Our first stop of the trip was a short hike to several very large and old white pines. They towered overhead and their circumference at the base was large enough that the arm spans of my husband and I – together – were not enough to encircle them (we’re talking some serious tree hugging). This was just a taste of Temagami’s old growth forest. There was majesty in the towering trees. There was life in the air, fragrant with the smell of pine needles. There was a sacred stillness when we walked with footfalls muffled by years of fallen pine needles (well, until the kids started asking questions, but that was wonderful too).
The land that produced these magnificent trees was scoured by glaciers more than 10,000 years ago. The Anishnabai have been enjoying the area’s beauty for at least 6,000 years after migrating from the east coast of North America. They too find spiritual significance amongst the towering trees – in particular the Wakimika Triangle. Although we were far from that sacred area, we were connected by trails and canoe routes – called nastawgans – that have been used by the Anishnabai for thousands of years.
Of course “tree huggers” like us are not the only visitors to Temagami. Clashes between loggers and environmentalists have been going on for years. Perhaps the most famous was the Temagami Wilderness Society’s Red Squirrel Road blockade from September to December 1989. The conflict involved the extension of the Red Squirrel logging road into Anishnabai territory. The dispute even reached Toronto in April 1990 when protesters came to Queens Park and then followed the Premier David Peterson around for a week with a 4-meter chainsaw emblazoned with the words Temagami Chainsaw Massacre.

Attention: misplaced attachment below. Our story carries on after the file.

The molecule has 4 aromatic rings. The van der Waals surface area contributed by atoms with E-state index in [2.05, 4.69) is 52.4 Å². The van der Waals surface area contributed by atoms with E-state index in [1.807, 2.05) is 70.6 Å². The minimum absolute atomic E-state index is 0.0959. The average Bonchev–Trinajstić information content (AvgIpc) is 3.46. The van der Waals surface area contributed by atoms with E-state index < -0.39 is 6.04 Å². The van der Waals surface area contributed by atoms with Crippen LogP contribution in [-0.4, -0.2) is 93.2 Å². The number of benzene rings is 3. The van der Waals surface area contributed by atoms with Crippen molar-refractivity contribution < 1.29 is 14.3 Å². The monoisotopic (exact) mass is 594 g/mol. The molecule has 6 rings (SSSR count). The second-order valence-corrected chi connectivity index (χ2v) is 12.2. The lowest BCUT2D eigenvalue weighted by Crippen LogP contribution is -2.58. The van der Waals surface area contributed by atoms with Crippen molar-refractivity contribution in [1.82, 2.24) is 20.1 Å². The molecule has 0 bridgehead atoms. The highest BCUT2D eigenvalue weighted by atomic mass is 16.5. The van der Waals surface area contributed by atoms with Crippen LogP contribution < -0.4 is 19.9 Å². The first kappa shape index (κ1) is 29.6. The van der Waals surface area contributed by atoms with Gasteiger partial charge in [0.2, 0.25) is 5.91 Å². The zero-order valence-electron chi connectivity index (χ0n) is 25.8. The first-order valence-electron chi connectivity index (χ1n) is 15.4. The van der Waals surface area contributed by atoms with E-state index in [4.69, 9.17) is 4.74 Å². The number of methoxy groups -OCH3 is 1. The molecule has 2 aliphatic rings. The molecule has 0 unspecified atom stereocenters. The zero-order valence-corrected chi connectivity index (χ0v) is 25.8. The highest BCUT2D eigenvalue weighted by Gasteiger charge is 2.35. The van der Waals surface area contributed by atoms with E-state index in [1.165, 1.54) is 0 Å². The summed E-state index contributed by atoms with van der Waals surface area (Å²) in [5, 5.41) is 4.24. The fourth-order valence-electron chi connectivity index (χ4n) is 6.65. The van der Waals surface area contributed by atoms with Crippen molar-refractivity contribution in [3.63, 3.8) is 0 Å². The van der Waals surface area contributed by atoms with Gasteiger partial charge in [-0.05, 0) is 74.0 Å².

However, all was peaceful for us on Lake Temagami in late summer 2016. We enjoyed three nights out, each one different and each one in a lovely, secluded campsite.
There were trails to explore,
breath taking “dining room” views
and quite bays for an evening paddle or swim.
We slept in tents, had campfires, and learned lots of skills. For example, I learned how to chop wood, and doing it the way it is taught to 10 year old campers is also much easier for fully grown campers (no more over-the-head axe swings for me, thank you). I also learned that chopping the makes camp cooking much easier (even after heavy rain) without the use of a fuel stove. Cedar and red pine are the best for cooking fires. Spruce and maple are also good, but spruce burns very hot. Balsam fir doesn’t burn well – it is too sappy. Our guides even baked daily (bagels, cornbread, biscuits, brownies, even truffles!) on open fires using a reflector oven. The equipment and the skills our guides possessed gave us a link to the past and a deeper connection to the landscape we traveled through.